This Week in Travel: Tourism Madness

#1 An airport at Machu Picchu?

Photo by Aleksandar Popovski on Unsplash

Where: Chinchero, just outside of Machu Picchu.

What: If you wanted to visit Machu Picchu before it was completely overrun (well, at least more overrun than it is right now), you should go ASAP. The Peruvian government has officially broken ground on a nearby airport that would allow direct international flights to the famous ruins. Archaeologists are petitioning the build saying the airport would cause “irreparable damage to the culture of Peru and humanity” through the destruction of landscape and environment.

We’re not all that keen on the noise and air pollution the airport would bring either.

#2 The Easter Island Statues don’t want their noses picked

Image by SoniaJane from Pixabay

Where: Easter Island

What: Ignorant tourists are desecrating the famous Rapa Nui statues of Easter Island. With 150,000 visitors annually, the numbers of tourists who are blatantly disgrading rules are growing. They’re climbing the figures, picking their noses, trampling graves and trespassing on preserved areas all in search of the perfect selfie.

Can we please agree to show proper regard for the world’s history and culture?

Read also: The Most Secluded Places On Earth For The Insatiable Nomad

#3 Man climbs Eiffel Tower – Ruins it for the rest of us

Photo by Chris Coudron on Unsplash

Where: Paris

What: Officials shut down the Eiffel Tower on Monday when a man decided it was his sacred duty to climb the monument. The situation lasted for seven hours, and the man reportedly was able to climb approximately 900 feet up (just below the highest level of the structure).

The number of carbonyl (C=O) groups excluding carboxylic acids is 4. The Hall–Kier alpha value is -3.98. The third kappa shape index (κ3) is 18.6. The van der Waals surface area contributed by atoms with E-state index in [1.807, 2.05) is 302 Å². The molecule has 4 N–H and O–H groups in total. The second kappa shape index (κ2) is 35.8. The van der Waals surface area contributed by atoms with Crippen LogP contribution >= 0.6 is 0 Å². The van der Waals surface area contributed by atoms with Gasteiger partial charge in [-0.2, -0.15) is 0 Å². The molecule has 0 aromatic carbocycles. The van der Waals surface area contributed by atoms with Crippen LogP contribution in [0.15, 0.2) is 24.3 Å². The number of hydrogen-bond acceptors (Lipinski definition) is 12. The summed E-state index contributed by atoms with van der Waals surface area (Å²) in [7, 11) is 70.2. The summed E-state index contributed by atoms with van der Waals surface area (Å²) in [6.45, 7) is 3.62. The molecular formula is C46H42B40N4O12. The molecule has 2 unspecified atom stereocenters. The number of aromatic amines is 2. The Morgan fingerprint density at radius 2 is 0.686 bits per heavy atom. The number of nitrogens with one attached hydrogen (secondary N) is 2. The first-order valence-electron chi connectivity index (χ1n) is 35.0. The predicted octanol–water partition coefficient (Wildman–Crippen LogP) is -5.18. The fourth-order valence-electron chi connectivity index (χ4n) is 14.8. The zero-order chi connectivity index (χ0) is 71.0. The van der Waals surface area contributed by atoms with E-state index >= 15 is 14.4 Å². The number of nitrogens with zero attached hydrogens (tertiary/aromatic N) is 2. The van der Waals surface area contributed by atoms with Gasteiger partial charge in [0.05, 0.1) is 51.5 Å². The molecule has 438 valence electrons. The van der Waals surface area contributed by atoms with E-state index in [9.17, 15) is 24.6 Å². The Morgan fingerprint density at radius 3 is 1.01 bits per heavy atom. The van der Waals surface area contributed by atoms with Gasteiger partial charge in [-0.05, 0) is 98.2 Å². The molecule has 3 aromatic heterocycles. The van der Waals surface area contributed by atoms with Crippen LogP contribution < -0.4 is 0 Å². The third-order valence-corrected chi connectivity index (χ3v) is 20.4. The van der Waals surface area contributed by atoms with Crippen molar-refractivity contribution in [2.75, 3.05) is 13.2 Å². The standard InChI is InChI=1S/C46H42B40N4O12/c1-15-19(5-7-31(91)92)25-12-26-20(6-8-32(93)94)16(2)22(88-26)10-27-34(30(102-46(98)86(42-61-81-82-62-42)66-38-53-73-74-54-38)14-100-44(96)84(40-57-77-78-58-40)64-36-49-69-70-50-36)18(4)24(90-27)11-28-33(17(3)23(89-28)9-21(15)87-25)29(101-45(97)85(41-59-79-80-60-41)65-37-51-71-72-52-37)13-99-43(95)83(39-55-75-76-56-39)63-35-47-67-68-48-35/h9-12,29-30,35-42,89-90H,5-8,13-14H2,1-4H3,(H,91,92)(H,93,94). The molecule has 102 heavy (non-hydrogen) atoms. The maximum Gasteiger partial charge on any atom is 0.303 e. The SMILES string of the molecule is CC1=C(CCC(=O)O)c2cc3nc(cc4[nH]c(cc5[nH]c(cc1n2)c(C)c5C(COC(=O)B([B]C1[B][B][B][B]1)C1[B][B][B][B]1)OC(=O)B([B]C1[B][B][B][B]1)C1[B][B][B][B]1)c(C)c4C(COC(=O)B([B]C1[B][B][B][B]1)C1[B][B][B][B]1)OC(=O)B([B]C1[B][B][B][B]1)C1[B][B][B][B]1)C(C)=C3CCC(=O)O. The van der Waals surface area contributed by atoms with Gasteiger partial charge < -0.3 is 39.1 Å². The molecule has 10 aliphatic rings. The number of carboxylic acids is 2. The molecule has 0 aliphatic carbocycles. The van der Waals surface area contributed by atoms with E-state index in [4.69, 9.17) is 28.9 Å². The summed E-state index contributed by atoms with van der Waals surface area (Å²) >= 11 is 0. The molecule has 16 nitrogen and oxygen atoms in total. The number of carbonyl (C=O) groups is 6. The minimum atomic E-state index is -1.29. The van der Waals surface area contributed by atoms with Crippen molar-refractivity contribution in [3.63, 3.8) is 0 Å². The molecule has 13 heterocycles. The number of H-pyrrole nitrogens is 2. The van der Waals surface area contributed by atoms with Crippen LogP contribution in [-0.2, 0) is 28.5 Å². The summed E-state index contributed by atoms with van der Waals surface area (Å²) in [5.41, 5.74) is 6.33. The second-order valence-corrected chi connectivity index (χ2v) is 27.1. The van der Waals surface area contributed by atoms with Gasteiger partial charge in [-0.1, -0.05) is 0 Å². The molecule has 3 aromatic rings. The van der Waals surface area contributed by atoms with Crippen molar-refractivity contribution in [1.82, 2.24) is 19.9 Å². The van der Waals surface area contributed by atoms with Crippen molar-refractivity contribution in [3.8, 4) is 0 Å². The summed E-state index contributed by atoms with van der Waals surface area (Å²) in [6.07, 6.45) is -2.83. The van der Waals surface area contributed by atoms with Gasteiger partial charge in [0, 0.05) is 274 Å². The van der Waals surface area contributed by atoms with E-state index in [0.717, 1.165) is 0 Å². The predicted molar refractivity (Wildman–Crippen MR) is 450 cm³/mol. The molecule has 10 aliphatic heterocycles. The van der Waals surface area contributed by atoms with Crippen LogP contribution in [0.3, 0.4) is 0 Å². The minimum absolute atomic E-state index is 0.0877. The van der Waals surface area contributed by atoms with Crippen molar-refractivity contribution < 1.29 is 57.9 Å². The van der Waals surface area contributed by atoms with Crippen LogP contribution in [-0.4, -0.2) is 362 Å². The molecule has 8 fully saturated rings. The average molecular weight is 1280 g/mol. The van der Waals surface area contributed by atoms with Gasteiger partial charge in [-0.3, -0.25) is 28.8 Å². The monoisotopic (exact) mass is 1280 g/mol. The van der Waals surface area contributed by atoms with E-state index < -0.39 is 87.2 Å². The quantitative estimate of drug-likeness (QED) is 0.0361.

There has been no word yet on his motivation for climbing the tower, but whatever it is, we’re not impressed.

#4 The world’s biggest cave just got a whole lot bigger

Image from Oxalis Adventure Tours

Where: Son Doong in Vietnam

What: Divers in Vietnam have discovered an underwater tunnel connecting Son Doong, the world’s largest cave, with another colossal cave – Hang Thung. Son Doong on its own is large enough to fit an entire Manhattan block. With the connection between the two caves discovered, the cave measures an estimated 1.4 billion cubic feet.

The discovery of the additional size has been likened to discovering a 1,000-metre high lump on the top of Mount Everest.

Read also: 10 of Southeast Asia’s Most Incredible National Parks.

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Elisabeth Forsman

Our predictably unpredictable adventure nomad, Elisabeth is the yogi who wants it fast, the ultra-runner who prefers taking a hike, and the swimmer with a fear of lap pools. A consummate lover of all things outdoors, she’s on a perpetual quest to get those around her outside and moving.

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